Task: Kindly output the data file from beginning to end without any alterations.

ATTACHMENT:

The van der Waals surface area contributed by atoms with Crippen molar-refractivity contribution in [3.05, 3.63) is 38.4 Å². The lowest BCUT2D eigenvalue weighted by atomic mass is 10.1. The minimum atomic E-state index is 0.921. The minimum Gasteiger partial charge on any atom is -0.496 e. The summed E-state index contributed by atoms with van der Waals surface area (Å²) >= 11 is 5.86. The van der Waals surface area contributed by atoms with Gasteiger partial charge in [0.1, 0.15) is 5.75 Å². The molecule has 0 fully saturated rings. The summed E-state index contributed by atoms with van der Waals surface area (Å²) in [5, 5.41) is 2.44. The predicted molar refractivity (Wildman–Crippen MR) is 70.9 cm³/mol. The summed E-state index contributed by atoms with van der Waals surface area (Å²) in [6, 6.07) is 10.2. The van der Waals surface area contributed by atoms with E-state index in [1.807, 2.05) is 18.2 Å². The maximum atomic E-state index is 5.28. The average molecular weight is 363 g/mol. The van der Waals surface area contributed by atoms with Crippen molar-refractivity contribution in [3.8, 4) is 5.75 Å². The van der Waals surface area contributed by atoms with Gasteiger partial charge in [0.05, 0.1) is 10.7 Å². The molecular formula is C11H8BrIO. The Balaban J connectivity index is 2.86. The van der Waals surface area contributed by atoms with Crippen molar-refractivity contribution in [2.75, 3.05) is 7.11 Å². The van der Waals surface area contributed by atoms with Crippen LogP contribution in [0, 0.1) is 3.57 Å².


The van der Waals surface area contributed by atoms with Crippen molar-refractivity contribution in [3.05, 3.63) is 38.4 Å². The lowest BCUT2D eigenvalue weighted by atomic mass is 10.1. The minimum atomic E-state index is 0.921. The minimum Gasteiger partial charge on any atom is -0.496 e. The summed E-state index contributed by atoms with van der Waals surface area (Å²) >= 11 is 5.86. The van der Waals surface area contributed by atoms with Gasteiger partial charge in [0.1, 0.15) is 5.75 Å². The molecule has 0 fully saturated rings. The summed E-state index contributed by atoms with van der Waals surface area (Å²) in [5, 5.41) is 2.44. The predicted molar refractivity (Wildman–Crippen MR) is 70.9 cm³/mol. The summed E-state index contributed by atoms with van der Waals surface area (Å²) in [6, 6.07) is 10.2. The van der Waals surface area contributed by atoms with E-state index in [1.807, 2.05) is 18.2 Å². The maximum atomic E-state index is 5.28. The average molecular weight is 363 g/mol. The van der Waals surface area contributed by atoms with Crippen molar-refractivity contribution in [3.8, 4) is 5.75 Å². The van der Waals surface area contributed by atoms with Gasteiger partial charge in [0.05, 0.1) is 10.7 Å². The molecular formula is C11H8BrIO. The Balaban J connectivity index is 2.86. The van der Waals surface area contributed by atoms with Crippen molar-refractivity contribution in [2.75, 3.05) is 7.11 Å². The van der Waals surface area contributed by atoms with Crippen LogP contribution in [0, 0.1) is 3.57 Å².